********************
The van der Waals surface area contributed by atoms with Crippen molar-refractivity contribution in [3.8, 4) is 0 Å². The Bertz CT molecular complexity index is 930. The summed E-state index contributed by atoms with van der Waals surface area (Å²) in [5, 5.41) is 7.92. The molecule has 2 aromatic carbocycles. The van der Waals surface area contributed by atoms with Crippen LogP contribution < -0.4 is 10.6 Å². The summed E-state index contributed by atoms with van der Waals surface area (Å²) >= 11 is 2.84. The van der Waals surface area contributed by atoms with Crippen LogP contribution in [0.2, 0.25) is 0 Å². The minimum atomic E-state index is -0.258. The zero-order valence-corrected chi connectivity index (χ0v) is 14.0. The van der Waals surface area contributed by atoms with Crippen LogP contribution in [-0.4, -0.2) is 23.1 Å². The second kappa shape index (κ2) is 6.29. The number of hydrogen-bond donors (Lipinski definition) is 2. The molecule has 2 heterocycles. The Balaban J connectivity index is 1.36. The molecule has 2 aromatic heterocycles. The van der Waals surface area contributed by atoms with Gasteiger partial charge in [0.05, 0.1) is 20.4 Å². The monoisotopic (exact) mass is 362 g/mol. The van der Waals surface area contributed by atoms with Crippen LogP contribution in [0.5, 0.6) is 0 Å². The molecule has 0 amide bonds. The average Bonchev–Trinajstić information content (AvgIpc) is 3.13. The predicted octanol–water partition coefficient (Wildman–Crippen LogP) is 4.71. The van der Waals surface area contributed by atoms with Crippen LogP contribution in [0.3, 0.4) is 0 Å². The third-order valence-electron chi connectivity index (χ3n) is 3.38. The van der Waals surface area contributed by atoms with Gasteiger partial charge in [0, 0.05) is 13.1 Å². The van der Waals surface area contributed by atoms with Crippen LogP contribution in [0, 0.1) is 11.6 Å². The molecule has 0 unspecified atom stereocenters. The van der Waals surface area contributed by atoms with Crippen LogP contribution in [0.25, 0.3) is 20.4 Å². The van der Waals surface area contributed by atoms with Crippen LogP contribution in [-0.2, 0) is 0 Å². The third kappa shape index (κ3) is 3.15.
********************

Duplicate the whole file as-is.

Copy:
The van der Waals surface area contributed by atoms with Crippen molar-refractivity contribution in [3.8, 4) is 0 Å². The Bertz CT molecular complexity index is 930. The summed E-state index contributed by atoms with van der Waals surface area (Å²) in [5, 5.41) is 7.92. The molecule has 2 aromatic carbocycles. The van der Waals surface area contributed by atoms with Crippen LogP contribution < -0.4 is 10.6 Å². The summed E-state index contributed by atoms with van der Waals surface area (Å²) >= 11 is 2.84. The van der Waals surface area contributed by atoms with Crippen LogP contribution in [0.2, 0.25) is 0 Å². The minimum atomic E-state index is -0.258. The zero-order valence-corrected chi connectivity index (χ0v) is 14.0. The van der Waals surface area contributed by atoms with Crippen LogP contribution in [-0.4, -0.2) is 23.1 Å². The second kappa shape index (κ2) is 6.29. The number of hydrogen-bond donors (Lipinski definition) is 2. The molecule has 2 heterocycles. The Balaban J connectivity index is 1.36. The molecule has 2 aromatic heterocycles. The van der Waals surface area contributed by atoms with Gasteiger partial charge in [0.05, 0.1) is 20.4 Å². The monoisotopic (exact) mass is 362 g/mol. The van der Waals surface area contributed by atoms with Crippen LogP contribution in [0.5, 0.6) is 0 Å². The molecule has 0 amide bonds. The average Bonchev–Trinajstić information content (AvgIpc) is 3.13. The predicted octanol–water partition coefficient (Wildman–Crippen LogP) is 4.71. The van der Waals surface area contributed by atoms with Crippen LogP contribution in [0.3, 0.4) is 0 Å². The third-order valence-electron chi connectivity index (χ3n) is 3.38. The van der Waals surface area contributed by atoms with Gasteiger partial charge in [0, 0.05) is 13.1 Å². The van der Waals surface area contributed by atoms with Crippen LogP contribution in [0, 0.1) is 11.6 Å². The molecule has 0 unspecified atom stereocenters. The van der Waals surface area contributed by atoms with Crippen LogP contribution in [0.25, 0.3) is 20.4 Å². The van der Waals surface area contributed by atoms with Crippen LogP contribution in [-0.2, 0) is 0 Å². The third kappa shape index (κ3) is 3.15.